This article was originally published on November 26, 2018.
Realistically, most people know that the cocaine circulating at any party scene is more often than not cut with another drug or substance. That reality is part of the reason why Fentanyl-related deaths have become so rampant in the past year, as it's been found in several different kinds of drugs circulating the party scene. Though the results of a project conducted by a group of Canadian nurses truly reveals just how large of an epidemic disguised drugs has become, and how most Canadians are unaware of how tainted their drugs really are.
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The group of nurses are called Project Safe Audience and they've been going to parties in Winnipeg for the past two years. Attending at least one party per month, the nurses collect and test drugs that circulate throughout the night in efforts to help Canadians make safer choices when it comes to drugs and partying. The reality of what they found though is shocking.
One of the nurses, Bryce Koch, spoke with CBC News claiming "we haven't had a real cocaine test since the start of the Summer. What we're seeing, 90% of the tests we're doing on cocaine is coming back positive for meth. So we're actually thinking no one is actually taking cocaine in this city, it's pretty much all meth."
Of the 10% that doesn't come back as meth, Koch claims it comes back as substances they "can't test" and they are not getting "consistent results." According to the nurse, cocaine routinely would show up quite easily when sampled as well as meth, meaning that the other 10% of samples mysteriously not showing up as anything identifiable means there is something there, but they cannot tell what is actually is. That kind of unknown territory where not even medical professionals can identify what partiers are taking proves just how dangerous the drug scene has become.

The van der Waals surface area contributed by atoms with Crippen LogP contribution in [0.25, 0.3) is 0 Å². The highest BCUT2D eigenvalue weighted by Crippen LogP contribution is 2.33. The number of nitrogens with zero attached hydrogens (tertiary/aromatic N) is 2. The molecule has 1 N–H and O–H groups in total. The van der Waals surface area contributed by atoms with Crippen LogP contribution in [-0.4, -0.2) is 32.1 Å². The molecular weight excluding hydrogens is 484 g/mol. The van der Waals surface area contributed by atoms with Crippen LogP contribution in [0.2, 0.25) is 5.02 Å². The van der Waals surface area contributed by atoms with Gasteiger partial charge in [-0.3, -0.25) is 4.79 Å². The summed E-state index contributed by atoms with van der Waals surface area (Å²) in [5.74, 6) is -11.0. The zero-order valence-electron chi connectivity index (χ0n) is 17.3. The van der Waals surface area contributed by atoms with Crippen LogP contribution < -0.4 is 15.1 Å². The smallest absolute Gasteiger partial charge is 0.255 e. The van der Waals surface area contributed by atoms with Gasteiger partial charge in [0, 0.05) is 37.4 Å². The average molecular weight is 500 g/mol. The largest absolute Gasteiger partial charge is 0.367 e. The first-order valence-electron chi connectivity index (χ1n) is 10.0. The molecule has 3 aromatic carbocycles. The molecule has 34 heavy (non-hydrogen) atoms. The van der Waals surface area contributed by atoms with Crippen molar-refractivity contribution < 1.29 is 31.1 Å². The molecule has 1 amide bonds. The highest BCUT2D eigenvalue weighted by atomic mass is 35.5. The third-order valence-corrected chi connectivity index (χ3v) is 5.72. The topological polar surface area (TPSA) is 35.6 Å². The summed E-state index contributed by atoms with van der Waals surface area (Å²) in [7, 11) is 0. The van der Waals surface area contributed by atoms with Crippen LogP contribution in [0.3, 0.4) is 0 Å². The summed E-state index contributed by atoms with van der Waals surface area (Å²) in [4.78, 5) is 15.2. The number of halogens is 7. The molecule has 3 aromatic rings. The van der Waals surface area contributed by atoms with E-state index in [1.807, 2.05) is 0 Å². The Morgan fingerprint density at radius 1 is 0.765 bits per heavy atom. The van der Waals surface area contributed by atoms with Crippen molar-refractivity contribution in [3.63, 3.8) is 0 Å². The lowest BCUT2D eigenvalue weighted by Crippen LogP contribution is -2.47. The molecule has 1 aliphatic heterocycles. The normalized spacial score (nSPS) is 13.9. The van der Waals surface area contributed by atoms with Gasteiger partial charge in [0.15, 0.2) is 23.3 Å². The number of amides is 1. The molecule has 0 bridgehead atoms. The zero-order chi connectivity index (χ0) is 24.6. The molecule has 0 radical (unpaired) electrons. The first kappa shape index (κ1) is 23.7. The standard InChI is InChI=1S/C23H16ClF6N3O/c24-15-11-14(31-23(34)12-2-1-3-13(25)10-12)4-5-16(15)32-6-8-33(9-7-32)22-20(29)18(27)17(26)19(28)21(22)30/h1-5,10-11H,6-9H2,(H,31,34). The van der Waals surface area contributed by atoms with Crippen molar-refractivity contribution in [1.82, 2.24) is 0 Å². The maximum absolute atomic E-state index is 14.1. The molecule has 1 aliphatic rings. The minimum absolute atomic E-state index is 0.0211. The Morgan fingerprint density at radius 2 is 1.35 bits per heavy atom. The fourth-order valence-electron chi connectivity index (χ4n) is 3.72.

Through their research, the nurses also found tablets that dealers were claiming to be MDMA were also coming back as meth after testing. Koch claims the probable reason for meth becoming a popular stand-in disguised as other drugs is because "people are looking for cocaine that keeps them stimulated for 10 hours, that's not cocaine, that's meth." He also attributes the fact that meth is a lot cheaper than cocaine as the reason the drug is a popular stand-in, as dealers make a larger profit.
The issue with meth serving as a disguised stand-in for cocaine is that according to Koch, "if people take a cocaine-sized dose of meth, they are putting themselves at risk of meth-induced psychosis." A terrifying result of an uninformed decision that partiers aren't fully aware they are making.
While the work of Project Safe Audience has only been conducted in Winnipeg, it's logical to assume that similar events are occurring to some extent in party scenes across the country. Meaning that the next time you consider taking drugs at a party, you may want to consider who you are taking them from and if they are a trustable source. As well as if you are willing to accept the possible consequences that could come from taking the drug and finding out it isn't what it was claimed to be.
Source: CBC News